Kind for aligning at font’s baseline for those blocks where it won’t work from the box (like those with
The base kind just gives the inline-block behaviour with the vertical-align:
The content you want to align, you’ll need to place into
kind: baseliner (-content '&-content')
By default the
-helper element is created using
:before, but you could change this:
kind: baseliner (-helper '&-helper') (-content '&-content')
The standard kind for any simple block. Makes block to have
display: block and relative positioning.
kind-block have relative positioning. In rare cases when you’ll need to have it strictly static, you can use the
kind: block static
display: block, in case you’ll need an element to be in inline context, use
kind: block inline
This would give the block
display: inline-block and some default vertical alignment.
By default inline blocks have
vertical-align: top, in case you’ll need to change this, you can use one of the following params:
kind: block inline baseline kind: block inline middle kind: block inline bottom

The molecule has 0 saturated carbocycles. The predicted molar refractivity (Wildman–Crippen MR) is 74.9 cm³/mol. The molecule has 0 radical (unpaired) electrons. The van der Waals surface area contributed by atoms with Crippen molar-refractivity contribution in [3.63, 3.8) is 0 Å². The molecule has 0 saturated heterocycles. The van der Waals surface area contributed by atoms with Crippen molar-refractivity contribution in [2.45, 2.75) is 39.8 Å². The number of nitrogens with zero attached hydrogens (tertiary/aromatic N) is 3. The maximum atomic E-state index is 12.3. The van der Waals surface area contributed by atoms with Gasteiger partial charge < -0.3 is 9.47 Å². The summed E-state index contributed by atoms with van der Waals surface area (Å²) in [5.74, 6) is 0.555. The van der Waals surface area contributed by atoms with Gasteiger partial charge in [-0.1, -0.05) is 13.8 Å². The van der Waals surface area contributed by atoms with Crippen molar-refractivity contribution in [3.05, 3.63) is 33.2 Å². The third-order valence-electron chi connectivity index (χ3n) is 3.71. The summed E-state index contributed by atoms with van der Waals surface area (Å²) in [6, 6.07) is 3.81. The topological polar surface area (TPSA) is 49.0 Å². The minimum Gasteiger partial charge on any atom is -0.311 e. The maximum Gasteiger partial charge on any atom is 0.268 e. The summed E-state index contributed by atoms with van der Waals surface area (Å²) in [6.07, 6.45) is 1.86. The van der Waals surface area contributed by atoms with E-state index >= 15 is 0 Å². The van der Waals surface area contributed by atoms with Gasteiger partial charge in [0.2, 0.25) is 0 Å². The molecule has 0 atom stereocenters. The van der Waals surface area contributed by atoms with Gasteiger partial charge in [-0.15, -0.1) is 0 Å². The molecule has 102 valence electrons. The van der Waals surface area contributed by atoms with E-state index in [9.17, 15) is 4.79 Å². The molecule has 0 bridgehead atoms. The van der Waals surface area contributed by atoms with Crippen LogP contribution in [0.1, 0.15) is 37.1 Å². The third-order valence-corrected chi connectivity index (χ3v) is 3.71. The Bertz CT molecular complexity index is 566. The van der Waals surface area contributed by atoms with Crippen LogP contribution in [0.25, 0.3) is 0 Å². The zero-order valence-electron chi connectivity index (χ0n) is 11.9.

(write there something about extending pill)
The default kind for buttons. Gives all the necessary styles for the button, including all the needed resets.
When applied to the element that won’t be ever a
<button> tag, you could use the
no-reset param to give the button all the layout styles it need, but without all the resets.
kind: button no-reset
By default buttons have
vertical-align: baseline, you can override that using one of the special params:
kind: button middle kind: button top kind: button bottom
Kind for aligning something to the middle of another element.
The wrapper with
kind: centering sets the context for the centering.
To define which elements would be centered, you need to use
-item element or call it by yourself:
.menu kind: centering (-item '&-item')
.menu-item kind: centering-item
For centering we use the method using inline-blocks, so we need to have a helper element. It is mapped to
:before by default, but you can override its selector using
.menu kind: centering (-helper '&-helper')
Or you could call it on another selector by hand:
.menu-helper kind: centering-helper
This kind is used for a clearfix. We use microclearfix, so by default we have clearing elements both at the top and at the bottom.
By default the block is cleared using pseudos, if you’ll want to have the clearfix at another element, you could override its selector using
kind: clear (-after '& > .clearfix')
If you need to use clearfix only at one side, you need to disable it from another by overriding
kind: clear (-before '') kind: clear (-after '')
kind: content 1em